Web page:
This week and last, we have been doing all sorts of activities related to music during our music camp. We have loved having alumni join us for this summer camp! It’s so sweet to see them reconnect with past classmates and help younger children learn about Tulip Tree. We have made (and continue to make) our own instruments using tins, film canisters, beads, rubber bands, bottle caps and hot glue. We are lucky to have a special guest teacher, Heidi, teach us many new songs and share tons of different instruments. We have made a water xylophone, made tiny props out of clay and drawings to go with songs we have learned. Here are some photos of what we have been up to!
You might have noticed a few new visual aide’s or posters around Elm House. We have posted these ‘cue cards’ in strategic places around the school to help the children internalize our routines and to help outline the steps for many recurring parts of our day, such as, getting dressed, using the toilet or getting a diaper change, as well as ‘taking a break’. These visuals help reach students in a variety of ways (or languages of learning and experiencing) The 100 Languages, is a key component to Reggio Emilia philosophy. Like you may guess, the principle refers to communication. However, the emphasis is in offering children one hundred ways to share their thinking. Children learn in different ways and the one hundred languages offer different means for learning and expression.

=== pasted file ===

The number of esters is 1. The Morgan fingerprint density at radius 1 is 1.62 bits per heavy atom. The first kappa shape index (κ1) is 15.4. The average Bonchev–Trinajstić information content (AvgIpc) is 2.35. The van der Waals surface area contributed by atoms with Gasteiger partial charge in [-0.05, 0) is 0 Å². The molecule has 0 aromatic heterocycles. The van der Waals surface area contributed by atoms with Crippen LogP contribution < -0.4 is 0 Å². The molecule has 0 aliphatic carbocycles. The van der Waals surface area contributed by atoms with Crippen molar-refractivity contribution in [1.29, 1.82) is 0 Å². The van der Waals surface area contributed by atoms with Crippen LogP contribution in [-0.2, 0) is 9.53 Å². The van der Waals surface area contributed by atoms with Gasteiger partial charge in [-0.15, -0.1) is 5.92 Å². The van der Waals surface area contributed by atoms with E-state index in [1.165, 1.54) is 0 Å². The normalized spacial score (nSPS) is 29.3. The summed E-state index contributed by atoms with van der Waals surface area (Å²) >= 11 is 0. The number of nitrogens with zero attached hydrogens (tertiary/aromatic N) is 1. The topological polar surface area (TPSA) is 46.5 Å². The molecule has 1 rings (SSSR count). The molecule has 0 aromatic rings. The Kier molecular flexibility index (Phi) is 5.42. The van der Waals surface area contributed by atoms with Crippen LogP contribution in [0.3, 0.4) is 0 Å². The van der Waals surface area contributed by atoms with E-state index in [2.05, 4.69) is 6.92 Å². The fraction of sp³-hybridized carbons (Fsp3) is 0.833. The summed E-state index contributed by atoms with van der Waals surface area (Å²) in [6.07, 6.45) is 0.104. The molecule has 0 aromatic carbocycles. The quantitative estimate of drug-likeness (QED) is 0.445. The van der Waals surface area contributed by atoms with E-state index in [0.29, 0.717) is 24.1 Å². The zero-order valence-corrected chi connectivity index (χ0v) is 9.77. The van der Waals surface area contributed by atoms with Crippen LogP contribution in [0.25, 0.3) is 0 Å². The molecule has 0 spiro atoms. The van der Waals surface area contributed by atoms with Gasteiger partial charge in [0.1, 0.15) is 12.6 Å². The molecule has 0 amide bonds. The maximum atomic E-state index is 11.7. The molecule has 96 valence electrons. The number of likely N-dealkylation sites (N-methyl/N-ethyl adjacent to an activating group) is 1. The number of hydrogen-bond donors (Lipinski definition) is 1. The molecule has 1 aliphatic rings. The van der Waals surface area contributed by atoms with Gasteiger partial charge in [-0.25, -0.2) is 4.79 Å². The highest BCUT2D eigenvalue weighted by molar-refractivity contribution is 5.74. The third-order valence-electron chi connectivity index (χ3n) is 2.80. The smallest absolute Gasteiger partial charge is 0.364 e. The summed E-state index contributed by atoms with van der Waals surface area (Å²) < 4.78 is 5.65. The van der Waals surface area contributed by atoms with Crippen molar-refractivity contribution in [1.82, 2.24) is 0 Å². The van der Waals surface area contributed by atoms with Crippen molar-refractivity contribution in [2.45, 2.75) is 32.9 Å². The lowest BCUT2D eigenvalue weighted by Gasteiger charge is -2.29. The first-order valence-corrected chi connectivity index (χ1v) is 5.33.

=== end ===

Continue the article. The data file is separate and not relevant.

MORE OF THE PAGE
So for example, when a spoken direction is less than effective, we can try to communicate in other ways with visuals. These visuals reinforce our routines at school, and we hope that they serve as almost an instruction manual for independence building. Visual aids allow children the time they need to process what they are being asked to do. They do not disappear into thin air to be forgotten as spoken words or hand gestures do. Visuals can also be sequenced to breakdown and learn a skill, step by step. Visuals remain the same and allow for identical rehearsal and consistent memory pathways to be created (learning!) With this rehearsal and memory of sequenced activities comes understanding and ultimately increased confidence, independence and self esteem. We have noticed the children using the visuals to not only help themselves, but to help others!
Posted in Elm House Blog
Tagged 100 languages, elm house, Montessori, portland reggio inspired, portland reggio inspired toddlers, portland toddler school, portland toddlers, Reggio, south east portland, Southeast Portland Childcare, toddlers, visuals
Each year around this time we reflect on our year. What explorations did this year begin with? Where did the children’s ideas take us? What did we wonder about? How did we use the 100 languages to explore our wonderings? What did we discover? How did our discoveries lead to knew questions? So much happens throughout the year, sometimes it is hard to remember all that we have done by the time it comes to an end. Here are some of the photos I found while looking back-
At circle this morning, Katee and I read a book called “What Can You Do With a Paleta?” by Carmen Tafolla. I read the English words and Katee read the same words in Spanish. The book is written from the perspective of a small child. She tells us all about the sounds, smells and colors of her neighborhood. The most exciting thing of all is the sound of the tinkly bell coming from the Paleta wagon. She explains the different colors and flavors of paletas and the asks, “WHAT can you DO with a paleta?” It turns out there are many things you can do with a paleta including giving yourself a blue mustache. This book inspired the children to make their own pretend paleta wagon complete with a bell and paper paletas. ..